MDT Storage Driver not found on VMware

When a reference image is up to date with the latest Windows updates, the deployment time will decrease tremendously. Trond Eirik Haavarstein has written an excellent blog post on how to create a reference image with Microsoft Deployment Toolkit (MDT). During my deployment in a VMware environment, I encountered the following error: “Disk(0) was not found. Unable to continue. Possible cause: Missing storage drivers”. In this blog post, I share how to solve this error message.

Why updating my reference image?

When hosting a Virtual Desktop environment, like a XenDesktop, RDS or VMware Horizon, it is very important to make sure all the machines are up to date with the Windows updates. Windows updates are one of the performance tuning recommendations. In order to deliver the best end-user experience, Windows updates are required. Updating a golden image manually is time-consuming and it is a best practice to automatically create your golden images.

Creation of the VM for the reference image

Like the blog post mentioned above the creation of the reference image is automated. I’m using a PowerShell script to create a VM. When the VM is created the MAC address is retrieved and updated in the CustomSettings.ini from MDT. This way the task sequence will automatically run when booting from the MDT iso.

Using the following VMware PowerCLI command the virtual machine is created.

Missing storage driver error

By default within a task sequence a format and partition disk is defined and during execution of this step the following error occurs:

Disk(0) was not found.  Unable to continue
Possible cause: Missing storage drivers

mdt-storage-driver-error

As the description explains the disk cannot be found and running the diskpart list disk command will confirm the missing disk.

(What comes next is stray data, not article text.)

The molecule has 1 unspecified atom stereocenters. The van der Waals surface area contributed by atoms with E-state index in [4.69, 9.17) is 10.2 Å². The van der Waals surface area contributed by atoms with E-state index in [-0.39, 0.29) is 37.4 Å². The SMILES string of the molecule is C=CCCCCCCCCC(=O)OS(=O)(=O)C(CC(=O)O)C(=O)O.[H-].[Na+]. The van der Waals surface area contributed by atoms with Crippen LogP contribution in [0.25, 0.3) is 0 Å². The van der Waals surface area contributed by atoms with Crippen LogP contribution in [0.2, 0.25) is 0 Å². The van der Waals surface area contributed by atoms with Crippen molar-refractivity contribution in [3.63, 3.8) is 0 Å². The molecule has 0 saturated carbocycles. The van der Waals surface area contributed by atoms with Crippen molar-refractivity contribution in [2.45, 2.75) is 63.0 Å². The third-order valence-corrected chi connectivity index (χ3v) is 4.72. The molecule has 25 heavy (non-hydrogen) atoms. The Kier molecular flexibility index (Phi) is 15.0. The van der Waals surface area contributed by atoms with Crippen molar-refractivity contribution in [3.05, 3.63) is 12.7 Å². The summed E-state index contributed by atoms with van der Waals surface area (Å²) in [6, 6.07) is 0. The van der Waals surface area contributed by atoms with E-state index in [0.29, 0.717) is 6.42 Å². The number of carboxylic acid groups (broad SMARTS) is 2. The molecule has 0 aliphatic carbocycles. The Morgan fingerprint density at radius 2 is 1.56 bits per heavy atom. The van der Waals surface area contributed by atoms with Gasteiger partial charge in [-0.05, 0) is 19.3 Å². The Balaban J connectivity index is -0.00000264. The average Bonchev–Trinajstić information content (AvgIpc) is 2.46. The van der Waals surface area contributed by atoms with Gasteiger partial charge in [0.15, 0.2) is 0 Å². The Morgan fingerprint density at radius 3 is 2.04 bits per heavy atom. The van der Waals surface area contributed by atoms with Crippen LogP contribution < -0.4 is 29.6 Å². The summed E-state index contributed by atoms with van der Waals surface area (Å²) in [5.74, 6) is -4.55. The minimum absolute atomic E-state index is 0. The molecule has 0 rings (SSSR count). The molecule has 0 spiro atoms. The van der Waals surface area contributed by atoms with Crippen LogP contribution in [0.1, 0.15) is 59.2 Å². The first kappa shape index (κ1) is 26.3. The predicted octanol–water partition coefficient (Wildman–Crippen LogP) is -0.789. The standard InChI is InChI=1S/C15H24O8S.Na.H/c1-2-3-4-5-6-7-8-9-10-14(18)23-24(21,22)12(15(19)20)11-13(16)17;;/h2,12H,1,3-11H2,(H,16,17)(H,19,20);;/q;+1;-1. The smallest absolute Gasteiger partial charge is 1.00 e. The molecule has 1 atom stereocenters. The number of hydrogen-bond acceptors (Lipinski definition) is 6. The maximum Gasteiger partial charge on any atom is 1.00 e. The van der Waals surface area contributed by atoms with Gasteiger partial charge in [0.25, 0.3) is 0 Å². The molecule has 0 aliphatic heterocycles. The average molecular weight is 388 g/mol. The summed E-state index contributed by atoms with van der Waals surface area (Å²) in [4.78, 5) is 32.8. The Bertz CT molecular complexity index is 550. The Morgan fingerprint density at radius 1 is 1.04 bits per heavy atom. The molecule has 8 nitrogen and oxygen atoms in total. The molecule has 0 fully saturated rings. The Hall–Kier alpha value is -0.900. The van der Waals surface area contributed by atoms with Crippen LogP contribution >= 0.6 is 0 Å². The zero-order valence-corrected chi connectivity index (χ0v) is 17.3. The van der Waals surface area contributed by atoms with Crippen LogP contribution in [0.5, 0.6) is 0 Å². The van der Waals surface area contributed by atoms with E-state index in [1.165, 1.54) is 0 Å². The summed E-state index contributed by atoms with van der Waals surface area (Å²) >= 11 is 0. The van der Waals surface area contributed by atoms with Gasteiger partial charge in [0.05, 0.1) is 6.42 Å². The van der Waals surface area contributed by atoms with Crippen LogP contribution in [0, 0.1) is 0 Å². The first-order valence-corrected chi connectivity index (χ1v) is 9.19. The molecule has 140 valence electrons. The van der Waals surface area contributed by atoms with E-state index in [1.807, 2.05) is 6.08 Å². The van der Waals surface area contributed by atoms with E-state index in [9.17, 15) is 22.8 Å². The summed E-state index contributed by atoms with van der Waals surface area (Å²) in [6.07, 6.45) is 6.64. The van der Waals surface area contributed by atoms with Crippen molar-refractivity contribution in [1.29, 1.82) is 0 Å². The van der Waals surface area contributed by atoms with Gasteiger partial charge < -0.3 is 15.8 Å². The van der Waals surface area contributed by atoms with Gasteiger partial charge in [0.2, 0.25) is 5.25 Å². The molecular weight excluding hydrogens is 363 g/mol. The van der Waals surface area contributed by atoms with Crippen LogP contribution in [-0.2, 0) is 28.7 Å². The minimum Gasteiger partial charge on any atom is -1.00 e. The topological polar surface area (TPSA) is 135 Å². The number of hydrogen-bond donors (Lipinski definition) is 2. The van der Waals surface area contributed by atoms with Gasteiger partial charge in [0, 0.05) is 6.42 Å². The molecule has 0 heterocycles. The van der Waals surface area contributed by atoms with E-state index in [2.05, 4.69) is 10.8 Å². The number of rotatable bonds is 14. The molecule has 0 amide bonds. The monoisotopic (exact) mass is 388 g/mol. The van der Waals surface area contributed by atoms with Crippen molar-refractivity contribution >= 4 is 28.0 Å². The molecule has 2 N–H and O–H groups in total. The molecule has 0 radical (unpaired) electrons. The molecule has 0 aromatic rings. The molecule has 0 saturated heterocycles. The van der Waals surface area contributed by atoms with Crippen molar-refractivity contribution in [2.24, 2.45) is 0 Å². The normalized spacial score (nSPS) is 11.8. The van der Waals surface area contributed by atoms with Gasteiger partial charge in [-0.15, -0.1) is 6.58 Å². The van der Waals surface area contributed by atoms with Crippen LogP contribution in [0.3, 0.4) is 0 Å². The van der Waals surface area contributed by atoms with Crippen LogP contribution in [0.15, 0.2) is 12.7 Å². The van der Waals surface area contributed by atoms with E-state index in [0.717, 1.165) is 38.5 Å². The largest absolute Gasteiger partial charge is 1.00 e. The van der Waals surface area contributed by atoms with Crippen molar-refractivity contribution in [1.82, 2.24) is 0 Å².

How to solve the error

When creating a virtual machine manually a wizard is forcing you to select a type of operating system. The command used above for creating a VM does not have any operating system defined. This can be done with the -GuestId parameter. The description on the VMware documentation site is as followed:

Specify the guest operating system of the new virtual machine. See below the valid values for the various ESX versions. Depending on the hardware configuration of the host, some of the guest operating systems might be inapplicable.

By adding the -GuestId [name] the problem is solved and the disk can be found during the deployment. The full correct command will be like this:

There are many options as guest id and in my case, I used the Windows 7 x64 for all my deployment, which is also working for x86 deployments.

Conclusion

Updating your reference image will decrease deployment time. By automating these deployments you never have to look at it. When encountering the missing storage driver in a VMware environment, make sure the -GuestId is specified when creating the VM.

I hope this blog post is useful and if you have any comments or questions please leave them below.